Philharmonia/Lazarev – 11 May

Berlioz
Le Corsaire – Overture, Op.21
Chopin arr. Pletnev
Piano Concerto No.1 in E minor, Op.11
Tchaikovsky
Symphony No.4 in F minor, Op.36

Mikhail Pletnev (piano)

Philharmonia Orchestra
Alexander Lazarev


Reviewed by: Diarmuid Dunne

Reviewed: 11 May, 2003
Venue: Royal Festival Hall, London

This concert by the Philharmonia Orchestra opened with a rush as Alexander Lazarev brought vigour and gusto to Berlioz’s dashing overture. Influenced by both Cooper’s “The Red Rover” and Byron’s “The Pirate”, Berlioz was a fan of swashbuckling seafaring tales and seems to have undergone some surprisingly perilous adventures of his own. At one point legend has him surviving a suicide attempt in the Mediterranean and on another occasion washed overboard and subsequently plucked from the raging sea by a swarthy Venetian ’corsair’. They were a Romantic lot back then! Lazarev didn’t spare the Philharmonia and raced to the finish with some of the most energetic conducting I’ve ever seen.

Mikhail Pletnev spent the first two minutes on stage in a Victor Borge style incident where first he, then Lazarev, then the stage manager and finally the first violinist all took turns to examine a mystery substance on the piano stool. With a bemused look and a shrug of his shoulders, Pletnev produced a ripple of mirth through the audience, and after a brief confab, their collective genius found a cloth and wiped it off.

Possibly distracted by his comic turn, Pletnev merely went through the motions for the first few minutes of the Chopin concerto, but with his focus steadily returning, this most mercurial of pianists began to produce music that was nothing short of heaven-sent. His arrangement involved a number of changes to Chopin’s orchestration. This is the second time this year I’ve heard Pletnev live and the second time I’ve been overwhelmed by his depth and directness of communication. The remainder of the opening was laced with tender pathos, the ’Larghetto’ was delivered as a sublime, languid reverie, and the concluding Rondo sparkled, Pletnev’s filigree technique producing the most subtle and delightful whimsical interplay between piano and orchestra. What struck me on both this occasion and earlier is the astonishing, almost magical ’gestalt’ effect to Pletnev’s playing. It really has to be experienced to be believed.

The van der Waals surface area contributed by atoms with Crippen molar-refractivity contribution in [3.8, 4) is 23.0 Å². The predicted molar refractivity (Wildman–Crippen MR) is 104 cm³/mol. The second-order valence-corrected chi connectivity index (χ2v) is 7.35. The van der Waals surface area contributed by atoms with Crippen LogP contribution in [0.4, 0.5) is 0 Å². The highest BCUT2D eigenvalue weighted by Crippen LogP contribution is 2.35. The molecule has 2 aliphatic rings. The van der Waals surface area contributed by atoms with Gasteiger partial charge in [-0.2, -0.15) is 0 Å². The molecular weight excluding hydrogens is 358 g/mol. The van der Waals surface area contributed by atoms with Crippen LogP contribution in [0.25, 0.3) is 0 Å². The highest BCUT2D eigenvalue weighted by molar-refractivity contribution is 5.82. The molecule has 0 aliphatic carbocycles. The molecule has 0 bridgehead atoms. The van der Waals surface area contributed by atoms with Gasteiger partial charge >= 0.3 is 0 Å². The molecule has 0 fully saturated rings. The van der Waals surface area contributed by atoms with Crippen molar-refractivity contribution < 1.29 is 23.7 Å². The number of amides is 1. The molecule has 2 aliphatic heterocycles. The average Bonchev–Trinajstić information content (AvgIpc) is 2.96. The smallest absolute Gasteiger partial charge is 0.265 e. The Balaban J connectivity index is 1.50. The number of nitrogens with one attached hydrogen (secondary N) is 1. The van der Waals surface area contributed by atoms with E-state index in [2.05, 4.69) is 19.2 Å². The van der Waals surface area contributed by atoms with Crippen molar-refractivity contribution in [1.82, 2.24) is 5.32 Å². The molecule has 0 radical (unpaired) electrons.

If Lazarev was animated in the first half, after the interval he literally came bounding onto the platform to launch Tchaikovsky’s F minor symphony. If he felt a bit subdued in the Chopin concerto he was certainly making up for it here, with conducting that at times bordered on the manic. Although the Philharmonia responded with some equally lively playing, I couldn’t help feeling that some of the foreboding qualities of the music were being lost amidst the melee of hand gestures.

The second movement, according to Tchaikovsky, is evocative of a “state of anguish” where “a cloud of memories appears. It is both sad that so much is already passed and gone, and pleasant to recall one’s youth … Life has made you weary…” There was no such weariness from Lazarev, and the movement sounded unconvincing, and possibly a little under-rehearsed. The Scherzo (Pizzicato ostinato) proved much more suited to his mood and delighted with some charming pianissimo pizzicato work.

Unfortunately, all hell broke loose in the Finale with Lazarev substituting the ’Allegro con fuoco’ marking for a sort of ’prestissimo con insanito’. In fact his conducting became comically hysterical at one stage. I don’t know how to describe it except that it was rather like watching a video on fast forward with the volume turned up to the point where the ground was moving. Collective insanity ensued as the audience greeted this with rapture. I made a hasty exit to keep my memory of Pletnev.

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